In this post, we would be covering basics of NFC and the random question which wobble in our mind associated with this.
Following are some of the generic questions which we will be answering as we go along in our post :
- What is NFC?
- What is the usage of NFC?
- How android make use of NFC?
- How is data encapsulated in NFC tag?
- How Android read data from NFC tag?
- How is NFC Tag identified by the different application installed on the device?
NFC (near field communication) is a communication protocol which allows two devices to communicate and transfer data when they are in proximity to each other. Typically minimum distance required for the connection is 4cm or less.
NFC helps in sharing the small amount of data between NFC tags and an Android-powered device. Android has the most support for NDEF standard, which is defined by NFC Forum. NFC data in android can be sent and received in the form of NDEF messages.
When working with these NDEF messages, we can understand how:
- Read/Write operation with NFC tags are performed
- Two devices can exchange data with each other using Android Beam
First, let’s understand how NFC data is handled by the system.
NFC data (NDEF data) is read in the form of NDEF messages with the help of tag dispatch system, which analyses scanned NFC tags, parses them and tries to locate applications that are interested in the scanned data.
- An Application which wants to handle the NDEF data of the scanned NFC tag can declare an Intent Filter and request to handle the data.
- When a tag is brought near to the NFC enabled device, the tag is parsed and the MIME type or the URI of the payload is identified.
- Identified MIME type/URI and the payload is encapsulated in the Intent object
- The activity corresponding to handle such type of payload is launched.
Composition of NDEF data
- NDEF data is encapsulated inside a message(NDEF messages)
- NDEF messages contain one or more records(NDEF records)
- When system want to read NDEF data, first NDEF record inside the NDEF message is read to determine how to interpret the entire NDEF message
Structure of first NDEF record
- 3-bit TNF(Type Name Format)
- It defines how to interpret the variable length field i.e. it describes the record type and sets the expectation for the structure and the content of the rest of the record. Its value can be Empty Record, Well Known Record, MIME Media Record etc.
- Record TYPE
- It defines the type of the record. The value of type field must correspond to the value entered in the TNF bits.
- Record ID
- It is the unique identifier for the record
- It is the actual data payload that you want to read or write.
Tag Dispatch System uses the TNF and type fields to map a MIME type or URI to the NDEF messages and following next actions steps are taken:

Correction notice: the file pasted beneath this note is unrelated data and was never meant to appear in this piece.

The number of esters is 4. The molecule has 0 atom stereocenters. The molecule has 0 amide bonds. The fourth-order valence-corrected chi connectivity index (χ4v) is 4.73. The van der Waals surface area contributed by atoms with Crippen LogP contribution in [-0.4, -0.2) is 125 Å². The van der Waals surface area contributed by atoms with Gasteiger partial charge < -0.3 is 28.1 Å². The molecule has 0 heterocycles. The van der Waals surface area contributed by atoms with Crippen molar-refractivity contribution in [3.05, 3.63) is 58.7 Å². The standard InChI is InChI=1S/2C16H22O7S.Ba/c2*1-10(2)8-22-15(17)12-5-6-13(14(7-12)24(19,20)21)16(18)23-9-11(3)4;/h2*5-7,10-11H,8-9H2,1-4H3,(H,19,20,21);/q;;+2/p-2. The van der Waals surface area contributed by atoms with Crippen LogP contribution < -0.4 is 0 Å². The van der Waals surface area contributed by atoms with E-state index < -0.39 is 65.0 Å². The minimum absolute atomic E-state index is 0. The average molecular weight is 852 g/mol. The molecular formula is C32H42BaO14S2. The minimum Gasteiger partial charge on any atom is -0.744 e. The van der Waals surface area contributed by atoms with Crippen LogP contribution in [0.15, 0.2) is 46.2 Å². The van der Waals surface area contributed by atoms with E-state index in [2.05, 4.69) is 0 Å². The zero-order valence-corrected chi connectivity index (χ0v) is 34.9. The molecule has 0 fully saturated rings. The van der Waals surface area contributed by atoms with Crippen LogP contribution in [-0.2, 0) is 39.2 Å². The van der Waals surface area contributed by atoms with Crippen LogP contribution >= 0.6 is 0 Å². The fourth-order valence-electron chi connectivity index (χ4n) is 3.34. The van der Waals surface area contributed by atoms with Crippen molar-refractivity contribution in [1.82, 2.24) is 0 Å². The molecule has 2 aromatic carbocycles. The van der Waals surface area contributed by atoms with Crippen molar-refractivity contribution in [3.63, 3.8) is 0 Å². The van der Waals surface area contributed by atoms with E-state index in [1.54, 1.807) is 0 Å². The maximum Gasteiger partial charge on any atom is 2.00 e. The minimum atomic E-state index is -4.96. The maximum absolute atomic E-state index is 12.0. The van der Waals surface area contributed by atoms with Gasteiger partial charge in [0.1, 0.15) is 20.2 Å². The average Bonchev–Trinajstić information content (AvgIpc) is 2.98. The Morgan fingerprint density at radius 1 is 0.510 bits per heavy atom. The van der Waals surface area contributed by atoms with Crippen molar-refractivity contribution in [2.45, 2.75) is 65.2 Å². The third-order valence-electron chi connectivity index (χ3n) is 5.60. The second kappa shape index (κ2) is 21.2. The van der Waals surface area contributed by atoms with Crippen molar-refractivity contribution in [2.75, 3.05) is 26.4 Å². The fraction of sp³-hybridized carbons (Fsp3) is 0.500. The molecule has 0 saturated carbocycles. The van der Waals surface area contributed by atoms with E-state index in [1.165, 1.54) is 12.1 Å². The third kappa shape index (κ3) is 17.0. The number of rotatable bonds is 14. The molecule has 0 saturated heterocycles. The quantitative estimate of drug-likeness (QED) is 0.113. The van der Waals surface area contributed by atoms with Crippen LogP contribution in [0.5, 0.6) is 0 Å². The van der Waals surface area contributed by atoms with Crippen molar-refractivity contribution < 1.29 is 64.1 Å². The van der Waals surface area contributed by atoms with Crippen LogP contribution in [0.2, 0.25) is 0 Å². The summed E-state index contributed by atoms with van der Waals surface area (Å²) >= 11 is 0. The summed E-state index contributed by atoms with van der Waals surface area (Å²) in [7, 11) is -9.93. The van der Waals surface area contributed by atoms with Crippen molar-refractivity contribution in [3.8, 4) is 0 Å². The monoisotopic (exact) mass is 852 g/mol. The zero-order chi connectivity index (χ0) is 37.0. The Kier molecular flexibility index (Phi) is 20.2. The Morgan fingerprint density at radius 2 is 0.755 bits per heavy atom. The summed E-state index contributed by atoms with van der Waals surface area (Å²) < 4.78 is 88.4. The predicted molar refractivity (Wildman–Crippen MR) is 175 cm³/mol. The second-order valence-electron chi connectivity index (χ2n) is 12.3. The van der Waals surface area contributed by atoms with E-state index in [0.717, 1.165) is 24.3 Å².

- If the mapping is successful, Tag Dispatch System encapsulate that information inside ACTION_NDEF_DISCOVERED intent with the actual payload.
- When the mapping is unsuccessful, due to any reason (even when NFC tag does not contain NDEF data), the information is encapsulated inside ACTION_TECH_DISCOVERED intent.
- NDEF records are of the different type such as:
- Defines that type field contains an absolute-URI
- Defines the record is empty
- Defines payload type is unknown
- When a tag dispatch system comes across a record of type TNF_ABSOLUTE_URI, it maps the variable length type field into a URI and then encapsulates the URI in the data field of ACTION_NDEF_DISCOVERED.
So once the intent is created with the desired information encapsulated in it, what happens now?
Once everything is in place this intent is sent to the interested application that has set the filters for this intent. There might be one or more than one application that can handle such type of intent, in such a scenario the Activity chooser is presented to the user to select the activity. Tag Dispatch System has defined the priority of intent that one can set to the activity in order to get priority over the other type of intent.
So when a tag is brought near to the NFC enabled device, tag dispatch system tries to start an activity, with the intent created by it, which has set ACTION_NDEF_DISCOVERED or ACTION_TECH_DISCOVERED filter.If not found then it searches for activity which has set ACTION_TECH_DISCOVERED or ACTION_TAG_DISCOVERED. If no application is found for any of the intents, do nothing.
As a general advice, you should always use ACTION_NDEF_DISCOVERED intent, because it is the most specific out of the three. This intent starts the application at a more appropriate time than the other two intents, giving the user a better & richer experience.
In the next post, we would cover how to parse the intent object in our android application.Stay tuned!!